Is Gillard's number up?
Significant support has shifted against Prime Minister Gillard, with little chance she will lead Labor to the next election, writes Barrie Cassidy.
The Prime Minister, Julia Gillard, has lost significant support in the caucus, with key players now planning when and how she should be approached to step aside.
Those who have changed their thinking are convinced that in any case, she must be close to deciding for herself that continuing on through a torrid and hopeless ten-week campaign is intolerable.
She must by now, they argue, have gone through all five stages of grief.
The first and second stages, anger and depression, will surely have been experienced many times in the past, and still ignite when events present themselves within in her own ranks and within the media.
The third is bargaining, and she has done lots of that, doing deals with interest groups, rallying the troops behind her as Kevin Rudd advanced, and putting together solid and popular policy initiatives, like the NDIS and education reform.
In the end, it was the kind of furious bargaining that might have worked in ordinary times, but seems to have been inadequate in the tough days of minority government.
The fourth stage is denial and isolation. Given the appalling ill discipline on display from the team behind her in the last parliamentary sitting week, that stage has probably now come and gone.
The fifth and final stage, the big one, is acceptance. Does she yet accept that she can no longer head up a united party and bring out the best in the team in the critical weeks ahead? And only the best will head off a rout.
The view of some former staunch supporters is that not only can she not win the election, but she almost certainly cannot lift the primary vote from where it now sits.
The only option, if Gillard decides to step down, is former leader, Kevin Rudd. No thought is being given to anybody else.
It galls many in the Labor Party that the leadership could return to Rudd. The reasons they moved so overwhelmingly against him in the first place are well documented and, on the evidence, haven't changed. In fact the leaks that derailed majority government for Gillard in 2010 only stiffened their resolve.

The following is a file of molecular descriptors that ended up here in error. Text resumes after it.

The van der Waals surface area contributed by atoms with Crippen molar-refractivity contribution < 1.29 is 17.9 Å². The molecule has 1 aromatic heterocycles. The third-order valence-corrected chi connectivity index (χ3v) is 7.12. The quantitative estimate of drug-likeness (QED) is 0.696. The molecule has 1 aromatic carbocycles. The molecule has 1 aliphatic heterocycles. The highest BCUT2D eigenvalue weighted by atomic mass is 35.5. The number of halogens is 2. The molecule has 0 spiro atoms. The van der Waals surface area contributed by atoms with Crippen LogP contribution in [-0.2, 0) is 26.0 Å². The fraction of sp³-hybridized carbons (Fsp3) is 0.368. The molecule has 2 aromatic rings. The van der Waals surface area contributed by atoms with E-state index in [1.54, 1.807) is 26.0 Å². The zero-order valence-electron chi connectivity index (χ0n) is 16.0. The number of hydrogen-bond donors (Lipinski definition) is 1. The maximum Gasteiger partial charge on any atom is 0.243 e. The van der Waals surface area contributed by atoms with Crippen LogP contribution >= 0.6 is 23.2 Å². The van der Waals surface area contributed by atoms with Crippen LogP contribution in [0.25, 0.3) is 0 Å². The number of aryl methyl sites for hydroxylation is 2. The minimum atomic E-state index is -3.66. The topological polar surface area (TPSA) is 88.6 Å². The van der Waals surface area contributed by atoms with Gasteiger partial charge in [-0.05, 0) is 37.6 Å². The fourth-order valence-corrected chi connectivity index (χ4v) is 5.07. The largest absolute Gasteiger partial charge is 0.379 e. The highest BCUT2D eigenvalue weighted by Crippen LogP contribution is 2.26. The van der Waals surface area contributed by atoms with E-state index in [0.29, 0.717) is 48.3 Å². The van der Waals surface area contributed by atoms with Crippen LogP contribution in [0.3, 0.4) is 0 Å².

Some caucus members are convinced that Rudd personally leaked, if not to Laurie Oakes, then certainly to Peter Hartcher.
Imagine then, if that is their firmly held belief, how that must rankle with them; the prospect that one of their own would leak against them in the middle of an election campaign, with the intent of causing the party to lose?
But politics is not just nasty, it's pragmatic as well.
Since March, Gillard has had the clear air she needed and demanded to promote the NDIS, the economy and education reform, and all to no avail.
Rudd has again demonstrated just how effective he can be on the campaign trail, and he will go on doing that around the country.
He does in all the circumstances represent the better chance for Labor to maximise its return in seat numbers.
The intriguing element now is that it might favour Bill Shorten if Rudd was to take back the leadership.
Shorten is the most likely leader in opposition. It would not escape his thinking that Rudd would deliver a better base from which to launch an attack on Tony Abbott at the election after next.
And presumably, if Rudd was to lose, the caucus would judge that at least he was eventually given his chance, that he fell short and therefore should depart the scene for good. A line could then be drawn under both Gillard and Rudd.
And it would at least put an end to the otherwise unanswerable query: would they have won under Rudd? If Rudd does not lead, his supporters will argue forever that, given the chance, he would have won.
If Rudd does not get to lead between now and the election, he will stay around in opposition afterwards and present as the same threat to Shorten, or whoever leads the party, as he has been to Gillard. He would be the same distraction, the same lightning rod for dissatisfaction and instability.
There is one significant strategic advantage that falls to Labor if Rudd leads. Gillard's pledge to go to an election on September 14 would no longer be valid. Rudd could take advantage of the obvious honeymoon, catch the Coalition with its pants down, and go as early as Saturday, August 10.
It might not create panic in Coalition ranks, but it would be unsettling. Every issue that now seems to go nowhere, will be debated afresh.
A whole new ball game would be underway with every previous assumption made redundant.
Barrie Cassidy is the presenter of ABC programs Insiders and Offsiders. View his full profile here.